4 Types of Coffee Beans and Their Characteristics
I can’t live without my morning cup of coffee. I’m such a coffee addict, I have an InHeat mug warmer in every room of the house – even the bathroom right next to my hair clippers. Whenever I write product reviews, I always have a cup of coffee in hand.
I’ve been a coffee drinker my entire adult life, but it wasn’t until recently that I started taking a greater interest in learning about coffee. I was the type who just grabbed the first bag of whatever it was my parents used to brew at home growing up.
But when you really dive into the world of coffee, you find that it’s rich and robust. There are many types of coffee beans, different roasts and varieties from different regions.
If you really want to find a coffee that speaks to your soul, then you need to understand everything there is to know about the coffee bean.
Types of Coffee Beans and Characteristics
There are four different types of coffee beans, and they each have their own unique characteristics.
Of all the coffee bean types, Arabica is the most well-known because of its sweeter flavor and lower acidity level.
Arabica beans are grown at higher elevations and in areas that get plenty of rain. Not surprisingly, Brazil is the world’s greatest exporter of Arabica beans.
One of the reasons why Arabica beans are so expensive is because the plants require a lot of special care. They’re prone to disease, and they require a lot of pruning. Growing these plants in large quantities can be challenging.
The high cost of growing and production drives up the cost of Arabica beans, but coffee lovers (like myself) are happy to pay a higher price for the smooth, sweet taste.
The only drawback with Arabica beans is that the mild, gentle taste is sometimes lost when you add sugar or milk to your coffee.
In Africa, Europe and the Middle East, Robusta coffee beans are the most popular. These beans have a stronger, richer and more bitter profile.
Compared to Arabica beans, Robusta has significantly more caffeine. The high caffeine content is a benefit to both drinkers and plant growers. Robusta plants are more resilient because the caffeine acts as an insect repellent.
These plants are also more tolerant of different environments and can grow at different climates and altitudes.
Robusta coffee beans are the preferred choice where strong coffee is the cultural norm. They’re also used to create instant coffees or as a filler with dark roast coffees.
It’s not uncommon for roasters to mix Arabica and Robusta beans to create an interesting flavor profile and to save on costs.
A rare coffee bean with a delicious flavor profile. If you’ve never heard of Liberica, you’re not alone. These coffee plants can only be grown in specific climates, so production is very limited. But there was a time when Liberica coffee was extremely popular.
In the late 1800s, a disease known as “coffee rust” had decimated most of the Arabica plants on the planet. Liberica became the substitute coffee bean of choice.
Liberica coffee has a woody flavor and a floral scent. The plant is native to central and western Africa, but it has also been naturalized in Seychelles, Philippines, Indonesia, Malaysia and Nicobar Island.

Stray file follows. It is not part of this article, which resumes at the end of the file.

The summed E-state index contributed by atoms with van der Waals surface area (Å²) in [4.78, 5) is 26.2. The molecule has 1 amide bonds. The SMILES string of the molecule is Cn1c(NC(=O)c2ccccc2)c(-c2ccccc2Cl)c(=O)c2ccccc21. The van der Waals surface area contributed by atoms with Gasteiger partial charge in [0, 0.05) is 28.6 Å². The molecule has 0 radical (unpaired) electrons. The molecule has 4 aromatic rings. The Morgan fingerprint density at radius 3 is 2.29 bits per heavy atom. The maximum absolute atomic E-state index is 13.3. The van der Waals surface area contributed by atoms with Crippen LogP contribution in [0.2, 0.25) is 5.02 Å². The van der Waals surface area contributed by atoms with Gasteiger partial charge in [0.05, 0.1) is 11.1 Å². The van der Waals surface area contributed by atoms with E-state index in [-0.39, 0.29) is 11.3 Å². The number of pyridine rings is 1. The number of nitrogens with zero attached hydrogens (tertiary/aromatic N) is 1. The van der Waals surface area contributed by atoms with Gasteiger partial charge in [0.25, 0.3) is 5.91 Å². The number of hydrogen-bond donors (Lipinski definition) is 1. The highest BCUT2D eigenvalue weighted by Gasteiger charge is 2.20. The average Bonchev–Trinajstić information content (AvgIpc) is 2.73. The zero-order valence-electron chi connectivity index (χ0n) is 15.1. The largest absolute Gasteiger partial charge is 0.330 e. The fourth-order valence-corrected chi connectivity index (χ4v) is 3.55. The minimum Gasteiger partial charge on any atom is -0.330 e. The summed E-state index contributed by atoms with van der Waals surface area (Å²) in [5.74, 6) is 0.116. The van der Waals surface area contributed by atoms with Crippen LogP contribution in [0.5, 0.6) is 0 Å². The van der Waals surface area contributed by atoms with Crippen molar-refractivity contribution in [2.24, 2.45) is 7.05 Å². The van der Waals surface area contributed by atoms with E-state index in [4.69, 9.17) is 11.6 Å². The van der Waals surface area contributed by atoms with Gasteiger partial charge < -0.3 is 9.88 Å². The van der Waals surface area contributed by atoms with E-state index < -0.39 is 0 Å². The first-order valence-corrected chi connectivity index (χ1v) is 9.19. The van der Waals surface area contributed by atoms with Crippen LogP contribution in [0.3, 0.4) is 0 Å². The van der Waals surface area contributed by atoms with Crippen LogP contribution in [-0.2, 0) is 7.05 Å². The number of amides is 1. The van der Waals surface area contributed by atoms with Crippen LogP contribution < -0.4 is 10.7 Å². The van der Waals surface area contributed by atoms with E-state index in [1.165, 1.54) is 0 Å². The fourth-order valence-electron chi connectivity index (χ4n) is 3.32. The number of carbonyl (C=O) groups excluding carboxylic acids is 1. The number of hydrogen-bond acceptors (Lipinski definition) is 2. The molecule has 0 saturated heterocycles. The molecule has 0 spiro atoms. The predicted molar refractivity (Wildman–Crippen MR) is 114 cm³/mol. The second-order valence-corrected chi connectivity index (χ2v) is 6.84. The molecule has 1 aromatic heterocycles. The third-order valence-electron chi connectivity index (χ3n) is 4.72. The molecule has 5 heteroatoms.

Technically, Excelsa is a member of the Liberica family. It has a distinct flavor profile that’s sought by true coffee lovers. It’s grown primarily in Southeast Asia, and it represents only a small fraction of the world’s coffee production.
Excelsa coffee has a tart, fruity flavor that has similar attributes to both light and dark roasts.
Coffee Bean Roasts
When choosing a coffee, I think it’s important to consider more than just the bean type. The roast is just as important because it directly impacts the flavor.
All varieties of coffee beans start off as a green (or some variation of green) color. Roasting is what brings out the flavors and oils in the beans.
A light roast is ideal for mild coffee beans. It’s less oily, and the flavor is lighter than other roasts.
Light roasts may go by a few names:
- Half City
- Light City
A medium roast has a richer brown color and a stronger flavor, but it’s still less oily than darker roasts. The flavor is well-rounded, smooth and balanced. Medium roasts go by a few names:
Medium Dark Roasts
A medium dark roast is darker than medium but lighter than dark. The flavor is bolder, but also more bitter with some oil on the surface.
Medium dark roasts typically go by the name Full City.
A dark roast produces the darkest and oiliest beans. The flavor has a distinct bitterness, but dark roasts have less acidity when brewed.
Dark roasts go by many names, including:
- New Orleans
Most people head to the store and pick up a bag of medium roast coffee (or some flavored coffee) and call it a day. But if you really want to become a coffee connoisseur, try out all of these varieties of beans and roasts. Figure out which one you enjoy the most.
What is the Most Common Type of Coffee Bean?
The most common type of coffee bean really depends on where you are in the world.
- In the U.S., the most common type of coffee bean is Arabica.
- In Europe, Africa and the Middle East, the most common bean is Robusta.
Many coffee manufacturers use a blend of Arabica and Robusta for a balanced flavor and to lower the cost of production.
What Type of Coffee Bean has the Most Caffeine?
If you’re looking for the best type of coffee beans for espresso or just want a bigger jolt of energy with your morning coffee, you’ll want to choose coffee beans that have a higher caffeine content.
For espresso and other highly caffeinated coffee beverages, Robusta is the coffee bean of choice. Robusta has 2.7% caffeine content compared to Arabica, which has 1.5% caffeine.
Brewing coffee is both an art and a science. If you’re like me and crave that perfectly smooth cup of java, use this information about coffee beans to see which varieties and roasts are your favorite.
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